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French Rap

Maboula Soumahoro





The paper I wish to present at the conference the Johann Gutemberg is organizing next November will be dealing with a survey of French rap of the late 1990s focussing on the productions of artists of this period who attempted to formulate and assert a strong black identity. My main argument is that Hip Hop in France, at a particular time, was used by a section of African immigrants’ children of as a vehicle to publicly debate racial issues in an uprecedented fashion. It thus momentarily presented a challenge to the national statu quo on the debate over issues of racism and race relations. Such an analysis shall offer a means to trace definitions and conceptions of black, African, Antillean, and African-American identities in the context of the self-proclaimed color-blind France, holding high the banner of the ‘republican model’.

This paper will also address American cultural imperialism and the Afropean resistance to it in its appropriation of its lowest manifestations. The following artistic collectives will be investigated: Minister Amer, IdealJ/Mafia K’1fri, and Lunatic.

Born and raised in Paris, France, my parents came in the late 1960s from CŰte d’Ivoire. I grew up as a French black and muslim girl in France, negotiating all these distinct identities, believed to be irreconciable. However, with the passing of time, I have grown more and more attracted to black history. The French school system being what it is, I had to turn to the English departments of the universities to get a chance to approach the field of Black Studies through African-Americans. This led me to write my M.A. thesis on the creation of the State of Liberia and then to chose, for my Ph.D., to delve into the issues of black nationalisms and religion in the America through the Nation of Islam and Rastafari. The existing relationships between blacks of the world and the African continent is what constitutes the core of my research. Therefore, today, it cannot be merely coincidental that I am choosing to redirect my work toward the situation of Blacks in France at a time when children of African immigrants in France are issuing the ‘Natives of the the Republic’ manifesto.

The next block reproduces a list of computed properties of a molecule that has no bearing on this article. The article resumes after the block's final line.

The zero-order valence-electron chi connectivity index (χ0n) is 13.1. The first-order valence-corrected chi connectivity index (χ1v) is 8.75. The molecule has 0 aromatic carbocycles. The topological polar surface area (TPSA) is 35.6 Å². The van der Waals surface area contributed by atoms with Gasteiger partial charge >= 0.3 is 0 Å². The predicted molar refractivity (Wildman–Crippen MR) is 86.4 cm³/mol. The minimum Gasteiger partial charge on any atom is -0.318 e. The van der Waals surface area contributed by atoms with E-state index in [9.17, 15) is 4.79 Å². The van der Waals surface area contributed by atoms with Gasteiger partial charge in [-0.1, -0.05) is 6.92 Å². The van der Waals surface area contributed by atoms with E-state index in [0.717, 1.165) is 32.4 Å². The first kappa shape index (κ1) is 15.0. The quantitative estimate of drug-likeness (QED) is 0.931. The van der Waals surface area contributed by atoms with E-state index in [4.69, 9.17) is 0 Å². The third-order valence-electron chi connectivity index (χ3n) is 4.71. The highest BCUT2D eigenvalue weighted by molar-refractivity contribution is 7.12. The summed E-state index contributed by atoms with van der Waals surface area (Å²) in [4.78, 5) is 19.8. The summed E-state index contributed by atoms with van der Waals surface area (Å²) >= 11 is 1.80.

I think this kind of conference in Eurpope is long overdue. Though relevant and at times useful, the concept of the African Diaspora as it has been the subject of much scholarship in the Americas, has been, in my view, dominated by African-American scholars who have given it a particular approach. It is time for Afropeans (and blacks anywhere) to give an alternative vision of this diaspora so as to better understand the complexity of the meaning of blackness in this day and age.

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